陈野槐：触摸时代的设计GRACE CHEN: DESIGNS BRIDGING THE ZEITGEIST
Fashion that interprets a unique understanding of contemporary China.
Fom a certain perspective, Chen’s design ethos is a process of art creation. At the beginning, she “was in a fog and saw nothing clearly, but gradually found a feeling, where after things became clearer and clearer, and finally the object of creation sprang into life.” This indicates her starting point of creation is usually an abstract idea, “I don’t rush to a shape after seeing a flower or a building, and I seldom obtain ideas from any visual experience,” she said.
The mechanism of inducing inspiration from abstract ideas is rather humanistic. Then comes the question: what’s the meaning of fashion garments to the wearer? It’s a cloth to cover one’s body, or protection against the elements, or a language to expressing personalities? Like languages, fashion has grammar and connotations – grammar is the form while connotations infuse the language with exact meanings.
As for “what to express”, the style of fashion is an extremely vague concept worth consideration. Like the late fashion designer Gianni Versace once said, “don’t follow the trend, don’t let fashion decide you, but decide who you would like to be, how you would like to wear and live.” Ultimately, what do fashion styles try to express? For Grace Chen and almost any other top designer, the answer is “attitude”.
Take her latest “Solitude” series for example, the colour choice and profile features are exotic. “What does exoticism have to do with solitude? Well actually ‘Solitude’ punctuates the relationship to our inner selves.” Chen regards the relationship with the inner selves as critical to contemporary life, “we spend too much time alone because the Internet enables us to solve problems by ourselves.” And right in this environment, Chen thinks it’s time to consider the idea between “self and self”. She says, “I’m quite attracted to the feeling of solitude. I mean, the idea of being alone but not lonely, which is about freedom and letting go of myself.”
Then she jumps to ways of expressing attitude. “Naturally, the first thing that came to my mind is how to express the conception. In this series I designed Middle Eastern-style bloomers, headscarves, and robes of lace, all targeted to create the feeling of freedom. Being alone is a relaxing act, which could happen in any situation, naturally and freely.”
Many fashion designers infuse their attitude towards life in their work, representing their pursuit of beauty. However, as times evolve, perceptions change. Master fashion designer Karl Lagerfeld made the remark “concepts of beauty change with time.” Without question, the value orientation of fashion design works the same way. Before WWII, Chanel brought French women the idea of independence, followed by Dior’s revolutionary “New Look” – arousing post-war passion toward beauty, and Armani’s brilliant portrait of the contemporary working woman in the 1980s and 1990s.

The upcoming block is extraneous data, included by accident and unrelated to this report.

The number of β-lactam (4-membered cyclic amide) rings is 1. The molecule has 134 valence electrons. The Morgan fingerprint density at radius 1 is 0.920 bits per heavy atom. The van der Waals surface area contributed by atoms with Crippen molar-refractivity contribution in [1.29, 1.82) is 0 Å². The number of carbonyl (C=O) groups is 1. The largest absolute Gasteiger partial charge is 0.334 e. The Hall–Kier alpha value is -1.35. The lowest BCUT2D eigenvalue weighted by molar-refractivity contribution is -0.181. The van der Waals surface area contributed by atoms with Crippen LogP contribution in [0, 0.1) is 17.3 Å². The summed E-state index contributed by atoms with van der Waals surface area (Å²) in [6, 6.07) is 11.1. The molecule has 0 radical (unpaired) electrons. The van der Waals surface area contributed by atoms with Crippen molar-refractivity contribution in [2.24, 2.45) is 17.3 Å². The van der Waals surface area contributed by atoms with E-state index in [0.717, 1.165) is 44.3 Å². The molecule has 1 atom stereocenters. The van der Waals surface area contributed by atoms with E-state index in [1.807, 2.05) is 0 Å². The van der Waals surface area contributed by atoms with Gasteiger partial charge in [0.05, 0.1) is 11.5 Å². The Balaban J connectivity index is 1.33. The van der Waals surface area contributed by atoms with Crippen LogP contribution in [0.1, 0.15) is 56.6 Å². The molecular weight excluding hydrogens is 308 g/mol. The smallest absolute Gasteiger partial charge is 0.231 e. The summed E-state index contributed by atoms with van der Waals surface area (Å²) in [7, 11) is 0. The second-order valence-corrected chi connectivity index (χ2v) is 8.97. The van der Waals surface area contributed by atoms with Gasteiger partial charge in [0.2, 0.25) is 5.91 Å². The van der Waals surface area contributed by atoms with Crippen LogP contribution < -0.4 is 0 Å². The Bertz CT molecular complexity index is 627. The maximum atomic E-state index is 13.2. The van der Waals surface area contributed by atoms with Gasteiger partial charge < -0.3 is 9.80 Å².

All the fashion moguls mentioned above exert their unique understandings of Zeitgeist into their designs. “I always think keeping up with times is crucial. A fashion label is a fashion language, representing a fashion spirit. Whether it’s Dior or Chanel, or the iconic Armani in the 1990s, the designers do not define the spirit of their times, but the society decides their attitude.”
While China does not have a long history of the fashion industry, so it’s no wonder that Chinese fashion trends are flooded by foreign imports, despite the considerable growth of domestic designers. Some of the latter are grotesquely
radical, a distorted vision of the cultural Zeitgeist that defines China in the 21st century.
Chen has her own understanding of the times, “the status quo of the fashion industry closely ties with our history. Our whole traditional values are based upon the males, while women were educated to excel in their studies and marry a good husband; career is the second most important for them. But for me, I agree with neither of them, as both of them are chauvinistic.”
Interestingly, French designer Yves Saint Laurent said something similar, “the most beautiful clothes for a woman are the arms of the man she loves.” Chen thinks “the origin of a woman’s happiness is her charisma, not the appearance, but rather a combined ability, sometimes it could be her self-recognition as how she perceives herself.”
Chen’s fashion designs spare no effort to explore the beauty of women. It works the same on every fashion designer for sure, but Chen put more focus on the natural beauty of the female. In other words, Chen regards every single woman as a pure individual removed from wealth and social status. This is the original intention of her fashion career, “to give women a chance to fully express themselves and find their most charming moment.”
This is exactly her personal understanding of the contemporary Chinese aesthetics, “Chinese women are tough, gentle, silent, deep inside and enriched.”
She also thinks highly of “balance”. For instance, embroidered flowers are not rare in the west, but she adds extra “fluttering” effect to create a new, balanced pattern.
Chen’s design concepts are born from the culture in which most Chinese women grow up with – the “secularism” that fits the mainstream aesthetics in some way; and also featuring genuine, modern creativity – the “elegance”. When those two meet, it’s enduring and timeless.
时装高级定制设计师陈野槐Grace Chen, Fashion designer
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